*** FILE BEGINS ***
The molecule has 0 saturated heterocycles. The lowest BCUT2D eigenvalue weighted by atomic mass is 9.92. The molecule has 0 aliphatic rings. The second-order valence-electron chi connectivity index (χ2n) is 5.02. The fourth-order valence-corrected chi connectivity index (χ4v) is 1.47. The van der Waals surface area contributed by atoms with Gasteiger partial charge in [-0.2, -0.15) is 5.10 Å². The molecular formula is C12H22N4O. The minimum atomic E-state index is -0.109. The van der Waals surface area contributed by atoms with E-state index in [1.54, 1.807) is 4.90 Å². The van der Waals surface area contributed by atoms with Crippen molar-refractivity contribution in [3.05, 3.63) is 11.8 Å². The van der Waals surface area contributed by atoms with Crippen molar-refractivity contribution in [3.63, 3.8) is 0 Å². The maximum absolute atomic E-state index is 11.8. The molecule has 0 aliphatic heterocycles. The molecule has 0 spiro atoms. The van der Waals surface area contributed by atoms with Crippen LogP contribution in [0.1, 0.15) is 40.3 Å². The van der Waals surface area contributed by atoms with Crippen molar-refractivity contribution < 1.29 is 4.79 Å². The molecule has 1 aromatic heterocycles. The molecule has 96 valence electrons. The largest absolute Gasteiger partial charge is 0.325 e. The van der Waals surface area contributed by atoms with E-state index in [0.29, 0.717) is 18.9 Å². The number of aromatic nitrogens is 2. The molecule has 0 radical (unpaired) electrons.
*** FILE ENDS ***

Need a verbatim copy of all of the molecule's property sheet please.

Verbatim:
The molecule has 0 saturated heterocycles. The lowest BCUT2D eigenvalue weighted by atomic mass is 9.92. The molecule has 0 aliphatic rings. The second-order valence-electron chi connectivity index (χ2n) is 5.02. The fourth-order valence-corrected chi connectivity index (χ4v) is 1.47. The van der Waals surface area contributed by atoms with Gasteiger partial charge in [-0.2, -0.15) is 5.10 Å². The molecular formula is C12H22N4O. The minimum atomic E-state index is -0.109. The van der Waals surface area contributed by atoms with E-state index in [1.54, 1.807) is 4.90 Å². The van der Waals surface area contributed by atoms with Crippen molar-refractivity contribution in [3.05, 3.63) is 11.8 Å². The van der Waals surface area contributed by atoms with Crippen molar-refractivity contribution in [3.63, 3.8) is 0 Å². The maximum absolute atomic E-state index is 11.8. The molecule has 0 aliphatic heterocycles. The molecule has 0 spiro atoms. The van der Waals surface area contributed by atoms with Crippen LogP contribution in [0.1, 0.15) is 40.3 Å². The van der Waals surface area contributed by atoms with Crippen molar-refractivity contribution < 1.29 is 4.79 Å². The molecule has 1 aromatic heterocycles. The molecule has 96 valence electrons. The largest absolute Gasteiger partial charge is 0.325 e. The van der Waals surface area contributed by atoms with E-state index in [0.29, 0.717) is 18.9 Å². The number of aromatic nitrogens is 2. The molecule has 0 radical (unpaired) electrons.